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Three Major Forms of Diabetes

Virginia is in the Diabetes Belt

In the U.S., 644 counties in 15 states have the highest incidence of Type 2 Diabetes. Our area has been specifically identified as having a high incidence of diabetes. Right here is where diabetes care and prevention is most needed. Obesity and a sedentary lifestyle are two of the four major contributing factors to the increased incidence of diabetes.

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What is Diabetes?

Diabetes is a group of diseases characterized by high levels of blood glucose resulting from defects in insulin production, insulin action, or both. Diabetes can be associated with serious complications and premature death, but people with diabetes can take steps to control the disease and lower the risk of complications.

For most people, there are lifestyle choices that can be controlled through education and well-thought-out exercise and diet plans. In addition to lifestyle changes, learning more about the various kinds of diabetes can help you determine the best course of action. 

Type 1 Diabetes

Previously called insulin-dependent diabetes mellitus (IDDM) or juvenile onset diabetes, Type 1 diabetes develops when the body's immune system destroys pancreatic beta cells, the only cells in the body that make the hormone insulin that regulates blood glucose. This form of diabetes usually strikes children and young adults, although disease onset can occur at any age.

Type 2 Diabetes

Previously called non-insulin-dependent diabetes mellitus (NIDDM) or adult onset diabetes, Type 2 diabetes may account for about 90-95 percent of all diagnosed cases of diabetes. It usually begins as insulin resistance, a disorder in which the cells do not use insulin properly. As the need for insulin rises, the pancreas gradually loses its ability to produce insulin. Type 2 diabetes is associated with older age, obesity, family history of diabetes, history of gestational diabetes, impaired glucose metabolism, physical inactivity, and race/ethnicity.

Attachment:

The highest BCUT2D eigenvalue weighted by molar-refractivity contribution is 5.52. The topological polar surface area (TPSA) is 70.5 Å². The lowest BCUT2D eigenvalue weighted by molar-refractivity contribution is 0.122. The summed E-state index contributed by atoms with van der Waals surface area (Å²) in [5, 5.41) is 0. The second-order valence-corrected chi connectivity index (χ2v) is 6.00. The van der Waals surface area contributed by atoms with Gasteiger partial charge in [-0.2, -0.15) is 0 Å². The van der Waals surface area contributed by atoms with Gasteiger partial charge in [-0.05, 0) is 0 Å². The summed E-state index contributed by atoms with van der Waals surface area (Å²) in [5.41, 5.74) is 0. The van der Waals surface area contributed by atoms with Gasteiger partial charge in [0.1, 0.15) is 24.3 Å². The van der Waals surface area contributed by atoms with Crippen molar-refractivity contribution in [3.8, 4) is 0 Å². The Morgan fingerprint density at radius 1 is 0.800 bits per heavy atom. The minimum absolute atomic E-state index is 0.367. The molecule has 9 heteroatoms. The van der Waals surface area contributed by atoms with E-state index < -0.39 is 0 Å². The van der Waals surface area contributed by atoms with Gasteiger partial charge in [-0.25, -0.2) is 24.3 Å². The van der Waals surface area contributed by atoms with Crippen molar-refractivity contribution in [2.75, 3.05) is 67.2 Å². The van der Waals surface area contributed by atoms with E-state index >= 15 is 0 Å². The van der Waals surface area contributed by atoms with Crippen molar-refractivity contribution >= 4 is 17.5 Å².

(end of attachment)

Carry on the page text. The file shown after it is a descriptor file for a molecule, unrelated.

Gestational Diabetes

This is a form of glucose intolerance that is diagnosed in some women during pregnancy. Gestational diabetes occurs more frequently among African Americans, Hispanic/Latino Americans, and American Indians. It is also more common among obese women and women with a family history of diabetes. During pregnancy, gestational diabetes requires treatment to normalize maternal blood glucose levels to avoid complications in the infant.

To help you learn how to manage your diabetes, we offer individual counseling for adults and children with certified diabetes nurse educators and dietitians, group diabetes education classes called "Diabetes University" and carbohydrate counting classes. To enroll, your medical provider must fax a referral, or you may contact us yourself. Participation will require a written referral from your medical provider and this program is usually covered by insurance.

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Diabetes Clinical Nurse Specialist and Program Coordinator Terry is a Diabetes Clinical Nurse Specialist with more than 30 years of experience working with people with diabetes. She is a graduate of the University of Virginia in Charlottesville, Va. and received her master’s degree from George Mason University in Fairfax, Va.. Terry is board-certified in advanced diabetes management and is also a Certified Diabetes Educator. She was awarded a fellowship by the American Association of Diabetes Educators in 2012, one of 64 (please change to 75) individuals who have received this honor. She is a member of the American Association of Diabetes Educators and the American Diabetes Association and has held numerous volunteer leadership positions with both organizations. She loves helping those with diabetes successfully self-manage this chronic condition.

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